A single-source partner offers additional support in ensuring continuity of care that is absent in legacy care models. As a result, patients benefit from better care and more consistent experience. The patient-first model has been shown to lead to improved compliance and overall outcomes.
Clinical care teams reach out to patients via videoconference or phone call to determine their level of understanding, health literacy, and status around a particular disorder. This way, they are able to help mitigate potential AEs, offer encouragement, and provide a level of emotional support to patients and their caregivers.
A telehealth option can be fully integrated for pharmacies to provide care coordination based on each patient’s specific needs, including, but not limited to, medication counseling, education on disease states, and expectations for each drug. These customized care plans are designed to better serve patients, caregivers, providers, and payers, to help overcome hurdles around the complexity of rare, orphan, and ultraorphan disorders.
Finding the Right Patient Management Partner
Ideally, the right specialty patient management partner should be focused on personalized care with a focus on disorders affecting smaller patient communities. The key is to look for a suite of comprehensive services tailored to maximize the therapeutic opportunities for the treatment of these disorders and a patient-first approach that provides a trusted path for patients and all those involved in the treatment journey.
A patient-first model adds a much-needed layer of support for the patient’s family and caregivers, allowing them to become more engaged and take ownership in the care process, which leads to a stronger partnership and better patient care.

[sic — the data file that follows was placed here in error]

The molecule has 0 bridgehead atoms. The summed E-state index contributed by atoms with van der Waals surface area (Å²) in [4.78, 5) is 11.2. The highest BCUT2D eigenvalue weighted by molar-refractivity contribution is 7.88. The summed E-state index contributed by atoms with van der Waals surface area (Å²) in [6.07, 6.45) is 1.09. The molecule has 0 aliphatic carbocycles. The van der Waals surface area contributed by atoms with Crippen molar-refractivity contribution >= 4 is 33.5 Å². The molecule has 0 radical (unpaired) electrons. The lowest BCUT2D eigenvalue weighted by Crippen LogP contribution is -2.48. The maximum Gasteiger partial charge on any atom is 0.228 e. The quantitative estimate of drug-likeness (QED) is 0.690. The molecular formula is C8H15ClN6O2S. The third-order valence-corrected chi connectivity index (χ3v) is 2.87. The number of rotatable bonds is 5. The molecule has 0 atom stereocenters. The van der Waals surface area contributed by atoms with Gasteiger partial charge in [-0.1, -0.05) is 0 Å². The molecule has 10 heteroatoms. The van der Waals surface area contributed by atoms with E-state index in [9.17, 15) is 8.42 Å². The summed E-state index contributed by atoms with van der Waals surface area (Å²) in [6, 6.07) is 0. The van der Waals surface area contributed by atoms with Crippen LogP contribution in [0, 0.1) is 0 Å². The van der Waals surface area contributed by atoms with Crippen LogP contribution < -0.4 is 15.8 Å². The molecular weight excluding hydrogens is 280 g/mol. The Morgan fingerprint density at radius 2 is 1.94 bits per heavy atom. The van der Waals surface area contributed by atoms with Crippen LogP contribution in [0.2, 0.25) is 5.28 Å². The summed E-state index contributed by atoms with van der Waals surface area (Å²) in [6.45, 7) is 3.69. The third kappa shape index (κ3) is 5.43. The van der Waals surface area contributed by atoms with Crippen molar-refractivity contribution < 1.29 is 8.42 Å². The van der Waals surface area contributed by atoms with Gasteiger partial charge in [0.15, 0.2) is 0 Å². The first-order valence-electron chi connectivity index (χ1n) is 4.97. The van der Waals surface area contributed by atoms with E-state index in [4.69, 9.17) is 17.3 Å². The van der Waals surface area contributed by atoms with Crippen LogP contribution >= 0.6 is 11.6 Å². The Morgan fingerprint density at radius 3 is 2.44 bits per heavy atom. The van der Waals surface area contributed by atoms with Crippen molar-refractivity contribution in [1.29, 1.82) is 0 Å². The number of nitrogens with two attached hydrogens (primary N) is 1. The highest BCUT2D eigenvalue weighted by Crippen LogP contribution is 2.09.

The telehealth solution should be designed to streamline patient enrollment, maximize interaction with patients for adherence, and provide continuity of care to avoid lapses in adherence. It should also offer dedicated team members who are up-to-date on every aspect of the patient’s drug and have the expertise to answer every question and concern from patients, pharmacists, physicians, providers, and payers. It is also important for them to have experience in navigating the insurance landscape and prior authorization process, as needed, and to know how to monitor and encourage compliance.
Look for management solutions with dual accreditation from URAC for compliance with specialty pharmacy and the Accreditation Commission for Health Care for specialty pharmacy services. These designations demonstrate a commitment to providing quality care and services to specialty patient populations.
Overall, the most effective patient-first care management solutions are designed to meet the needs of e
veryone involved in the patie
nt’s journey—from specialty drug manufacturers to pharmacists, caregivers, and physicians—in a way that is delivered from a single, central point of contact.
Donovan Quill is president and CEO of Optime Care, a pharmacy, distribution, and patient management organization.
- Breining G. Rare diseases difficult to diagnose, cures hard to come by. Association of American Medical Colleges. Published April 11, 2017. Accessed September 3, 2020. https://www.aamc.org/news-insights/rare-diseases-difficult-diagnose-cures-hard-come
- Telehealth basics for pharmacists during COVID-19 and beyond. American Pharmacists Association. Published May 20, 2020. Accessed September 3, 2020. https://www.pharmacist.com/article/telehealth-basics-pharmacists-during-covid-19-and-beyond